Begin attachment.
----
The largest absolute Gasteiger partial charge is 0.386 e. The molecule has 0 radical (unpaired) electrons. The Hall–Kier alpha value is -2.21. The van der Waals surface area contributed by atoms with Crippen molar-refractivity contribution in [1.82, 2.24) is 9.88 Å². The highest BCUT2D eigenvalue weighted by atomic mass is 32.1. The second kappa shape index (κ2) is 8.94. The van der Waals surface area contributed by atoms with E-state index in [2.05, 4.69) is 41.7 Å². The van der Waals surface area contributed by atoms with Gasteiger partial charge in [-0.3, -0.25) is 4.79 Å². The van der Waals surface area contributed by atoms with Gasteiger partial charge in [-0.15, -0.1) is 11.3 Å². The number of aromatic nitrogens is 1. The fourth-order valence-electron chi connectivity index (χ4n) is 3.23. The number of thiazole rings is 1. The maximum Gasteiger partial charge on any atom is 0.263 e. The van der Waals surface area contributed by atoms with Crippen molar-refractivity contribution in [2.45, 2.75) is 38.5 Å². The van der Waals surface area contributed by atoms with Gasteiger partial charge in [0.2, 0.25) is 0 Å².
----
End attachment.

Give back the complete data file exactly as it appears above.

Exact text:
The largest absolute Gasteiger partial charge is 0.386 e. The molecule has 0 radical (unpaired) electrons. The Hall–Kier alpha value is -2.21. The van der Waals surface area contributed by atoms with Crippen molar-refractivity contribution in [1.82, 2.24) is 9.88 Å². The highest BCUT2D eigenvalue weighted by atomic mass is 32.1. The second kappa shape index (κ2) is 8.94. The van der Waals surface area contributed by atoms with E-state index in [2.05, 4.69) is 41.7 Å². The van der Waals surface area contributed by atoms with Gasteiger partial charge in [-0.3, -0.25) is 4.79 Å². The van der Waals surface area contributed by atoms with Gasteiger partial charge in [-0.15, -0.1) is 11.3 Å². The number of aromatic nitrogens is 1. The fourth-order valence-electron chi connectivity index (χ4n) is 3.23. The number of thiazole rings is 1. The maximum Gasteiger partial charge on any atom is 0.263 e. The van der Waals surface area contributed by atoms with Crippen molar-refractivity contribution in [2.45, 2.75) is 38.5 Å². The van der Waals surface area contributed by atoms with Gasteiger partial charge in [0.2, 0.25) is 0 Å².